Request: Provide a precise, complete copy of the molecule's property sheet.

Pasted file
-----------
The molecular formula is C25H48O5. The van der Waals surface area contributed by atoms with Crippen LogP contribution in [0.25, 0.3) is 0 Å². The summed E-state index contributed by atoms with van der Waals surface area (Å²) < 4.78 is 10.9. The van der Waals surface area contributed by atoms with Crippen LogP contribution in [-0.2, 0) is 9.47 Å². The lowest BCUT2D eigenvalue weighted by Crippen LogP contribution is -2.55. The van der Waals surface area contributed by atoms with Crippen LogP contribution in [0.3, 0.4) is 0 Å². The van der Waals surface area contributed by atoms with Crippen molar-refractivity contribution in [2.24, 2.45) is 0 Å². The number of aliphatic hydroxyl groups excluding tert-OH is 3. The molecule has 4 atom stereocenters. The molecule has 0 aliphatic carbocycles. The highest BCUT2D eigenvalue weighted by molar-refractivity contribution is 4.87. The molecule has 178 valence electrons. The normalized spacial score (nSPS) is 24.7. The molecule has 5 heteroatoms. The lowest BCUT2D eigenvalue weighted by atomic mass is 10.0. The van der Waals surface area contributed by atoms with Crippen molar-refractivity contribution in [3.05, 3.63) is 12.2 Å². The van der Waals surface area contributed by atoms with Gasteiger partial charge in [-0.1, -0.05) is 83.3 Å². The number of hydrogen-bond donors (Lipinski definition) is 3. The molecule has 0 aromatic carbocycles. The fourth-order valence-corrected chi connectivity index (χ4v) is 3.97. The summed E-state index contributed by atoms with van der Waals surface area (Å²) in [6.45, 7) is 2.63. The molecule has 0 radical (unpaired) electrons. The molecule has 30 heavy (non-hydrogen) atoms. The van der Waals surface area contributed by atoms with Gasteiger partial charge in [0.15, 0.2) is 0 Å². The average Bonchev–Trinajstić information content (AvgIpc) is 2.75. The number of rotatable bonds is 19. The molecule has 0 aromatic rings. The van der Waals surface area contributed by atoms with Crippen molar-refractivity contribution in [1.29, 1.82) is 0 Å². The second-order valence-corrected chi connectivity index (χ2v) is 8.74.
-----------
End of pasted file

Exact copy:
The molecular formula is C25H48O5. The van der Waals surface area contributed by atoms with Crippen LogP contribution in [0.25, 0.3) is 0 Å². The summed E-state index contributed by atoms with van der Waals surface area (Å²) < 4.78 is 10.9. The van der Waals surface area contributed by atoms with Crippen LogP contribution in [-0.2, 0) is 9.47 Å². The lowest BCUT2D eigenvalue weighted by Crippen LogP contribution is -2.55. The van der Waals surface area contributed by atoms with Crippen LogP contribution in [0.3, 0.4) is 0 Å². The van der Waals surface area contributed by atoms with Crippen molar-refractivity contribution in [2.24, 2.45) is 0 Å². The number of aliphatic hydroxyl groups excluding tert-OH is 3. The molecule has 4 atom stereocenters. The molecule has 0 aliphatic carbocycles. The highest BCUT2D eigenvalue weighted by molar-refractivity contribution is 4.87. The molecule has 178 valence electrons. The normalized spacial score (nSPS) is 24.7. The molecule has 5 heteroatoms. The lowest BCUT2D eigenvalue weighted by atomic mass is 10.0. The van der Waals surface area contributed by atoms with Crippen molar-refractivity contribution in [3.05, 3.63) is 12.2 Å². The van der Waals surface area contributed by atoms with Gasteiger partial charge in [-0.1, -0.05) is 83.3 Å². The number of hydrogen-bond donors (Lipinski definition) is 3. The molecule has 0 aromatic carbocycles. The fourth-order valence-corrected chi connectivity index (χ4v) is 3.97. The summed E-state index contributed by atoms with van der Waals surface area (Å²) in [6.45, 7) is 2.63. The molecule has 0 radical (unpaired) electrons. The molecule has 30 heavy (non-hydrogen) atoms. The van der Waals surface area contributed by atoms with Gasteiger partial charge in [0.15, 0.2) is 0 Å². The average Bonchev–Trinajstić information content (AvgIpc) is 2.75. The number of rotatable bonds is 19. The molecule has 0 aromatic rings. The van der Waals surface area contributed by atoms with Crippen molar-refractivity contribution in [1.29, 1.82) is 0 Å². The second-order valence-corrected chi connectivity index (χ2v) is 8.74.